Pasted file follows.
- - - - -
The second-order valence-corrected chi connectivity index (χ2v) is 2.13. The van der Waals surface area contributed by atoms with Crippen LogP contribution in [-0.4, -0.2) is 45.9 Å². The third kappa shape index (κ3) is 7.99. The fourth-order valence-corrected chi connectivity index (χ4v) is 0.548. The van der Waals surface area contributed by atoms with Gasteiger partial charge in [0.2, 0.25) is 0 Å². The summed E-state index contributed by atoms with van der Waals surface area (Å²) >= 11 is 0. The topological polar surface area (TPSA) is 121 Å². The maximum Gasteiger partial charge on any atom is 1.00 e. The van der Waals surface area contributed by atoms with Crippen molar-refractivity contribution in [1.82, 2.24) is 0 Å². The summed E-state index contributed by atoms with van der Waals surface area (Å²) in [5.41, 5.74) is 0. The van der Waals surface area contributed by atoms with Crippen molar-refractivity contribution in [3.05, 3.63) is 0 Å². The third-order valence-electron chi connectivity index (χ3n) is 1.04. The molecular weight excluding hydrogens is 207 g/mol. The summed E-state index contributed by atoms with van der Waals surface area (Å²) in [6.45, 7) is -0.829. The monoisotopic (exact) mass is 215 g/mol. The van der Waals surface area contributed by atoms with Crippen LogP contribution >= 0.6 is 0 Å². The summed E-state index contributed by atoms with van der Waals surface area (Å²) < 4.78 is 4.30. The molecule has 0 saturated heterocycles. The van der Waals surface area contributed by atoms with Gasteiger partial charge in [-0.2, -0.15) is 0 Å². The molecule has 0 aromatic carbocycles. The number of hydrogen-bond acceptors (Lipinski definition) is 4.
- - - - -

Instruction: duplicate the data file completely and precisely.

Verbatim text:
The second-order valence-corrected chi connectivity index (χ2v) is 2.13. The van der Waals surface area contributed by atoms with Crippen LogP contribution in [-0.4, -0.2) is 45.9 Å². The third kappa shape index (κ3) is 7.99. The fourth-order valence-corrected chi connectivity index (χ4v) is 0.548. The van der Waals surface area contributed by atoms with Gasteiger partial charge in [0.2, 0.25) is 0 Å². The summed E-state index contributed by atoms with van der Waals surface area (Å²) >= 11 is 0. The topological polar surface area (TPSA) is 121 Å². The maximum Gasteiger partial charge on any atom is 1.00 e. The van der Waals surface area contributed by atoms with Crippen molar-refractivity contribution in [1.82, 2.24) is 0 Å². The summed E-state index contributed by atoms with van der Waals surface area (Å²) in [5.41, 5.74) is 0. The van der Waals surface area contributed by atoms with Crippen molar-refractivity contribution in [3.05, 3.63) is 0 Å². The third-order valence-electron chi connectivity index (χ3n) is 1.04. The molecular weight excluding hydrogens is 207 g/mol. The summed E-state index contributed by atoms with van der Waals surface area (Å²) in [6.45, 7) is -0.829. The monoisotopic (exact) mass is 215 g/mol. The van der Waals surface area contributed by atoms with Crippen LogP contribution >= 0.6 is 0 Å². The summed E-state index contributed by atoms with van der Waals surface area (Å²) < 4.78 is 4.30. The molecule has 0 saturated heterocycles. The van der Waals surface area contributed by atoms with Gasteiger partial charge in [-0.2, -0.15) is 0 Å². The molecule has 0 aromatic carbocycles. The number of hydrogen-bond acceptors (Lipinski definition) is 4.